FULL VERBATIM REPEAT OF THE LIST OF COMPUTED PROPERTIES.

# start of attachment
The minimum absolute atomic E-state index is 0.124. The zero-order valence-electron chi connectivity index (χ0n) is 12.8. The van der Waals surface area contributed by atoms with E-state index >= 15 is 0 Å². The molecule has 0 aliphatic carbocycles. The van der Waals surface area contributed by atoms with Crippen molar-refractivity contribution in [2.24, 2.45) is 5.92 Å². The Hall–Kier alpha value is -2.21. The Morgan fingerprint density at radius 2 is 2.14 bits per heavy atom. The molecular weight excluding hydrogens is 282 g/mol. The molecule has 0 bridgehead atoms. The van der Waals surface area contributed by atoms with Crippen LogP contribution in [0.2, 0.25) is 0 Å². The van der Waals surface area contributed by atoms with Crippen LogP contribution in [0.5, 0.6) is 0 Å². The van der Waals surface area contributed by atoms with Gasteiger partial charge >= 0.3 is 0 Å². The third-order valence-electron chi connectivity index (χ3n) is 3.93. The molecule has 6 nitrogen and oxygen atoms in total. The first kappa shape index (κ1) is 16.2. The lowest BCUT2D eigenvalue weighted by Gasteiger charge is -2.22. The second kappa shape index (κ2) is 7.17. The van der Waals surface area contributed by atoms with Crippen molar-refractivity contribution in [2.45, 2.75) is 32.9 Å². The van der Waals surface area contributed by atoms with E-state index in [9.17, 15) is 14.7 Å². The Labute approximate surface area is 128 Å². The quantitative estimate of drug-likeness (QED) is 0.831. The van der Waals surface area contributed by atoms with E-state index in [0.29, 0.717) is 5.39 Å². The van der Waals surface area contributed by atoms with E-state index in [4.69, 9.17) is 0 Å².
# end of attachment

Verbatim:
The minimum absolute atomic E-state index is 0.124. The zero-order valence-electron chi connectivity index (χ0n) is 12.8. The van der Waals surface area contributed by atoms with E-state index >= 15 is 0 Å². The molecule has 0 aliphatic carbocycles. The van der Waals surface area contributed by atoms with Crippen molar-refractivity contribution in [2.24, 2.45) is 5.92 Å². The Hall–Kier alpha value is -2.21. The Morgan fingerprint density at radius 2 is 2.14 bits per heavy atom. The molecular weight excluding hydrogens is 282 g/mol. The molecule has 0 bridgehead atoms. The van der Waals surface area contributed by atoms with Crippen LogP contribution in [0.2, 0.25) is 0 Å². The van der Waals surface area contributed by atoms with Crippen LogP contribution in [0.5, 0.6) is 0 Å². The van der Waals surface area contributed by atoms with Gasteiger partial charge >= 0.3 is 0 Å². The third-order valence-electron chi connectivity index (χ3n) is 3.93. The molecule has 6 nitrogen and oxygen atoms in total. The first kappa shape index (κ1) is 16.2. The lowest BCUT2D eigenvalue weighted by Gasteiger charge is -2.22. The second kappa shape index (κ2) is 7.17. The van der Waals surface area contributed by atoms with Crippen molar-refractivity contribution in [2.45, 2.75) is 32.9 Å². The van der Waals surface area contributed by atoms with E-state index in [9.17, 15) is 14.7 Å². The Labute approximate surface area is 128 Å². The quantitative estimate of drug-likeness (QED) is 0.831. The van der Waals surface area contributed by atoms with E-state index in [0.29, 0.717) is 5.39 Å². The van der Waals surface area contributed by atoms with E-state index in [4.69, 9.17) is 0 Å².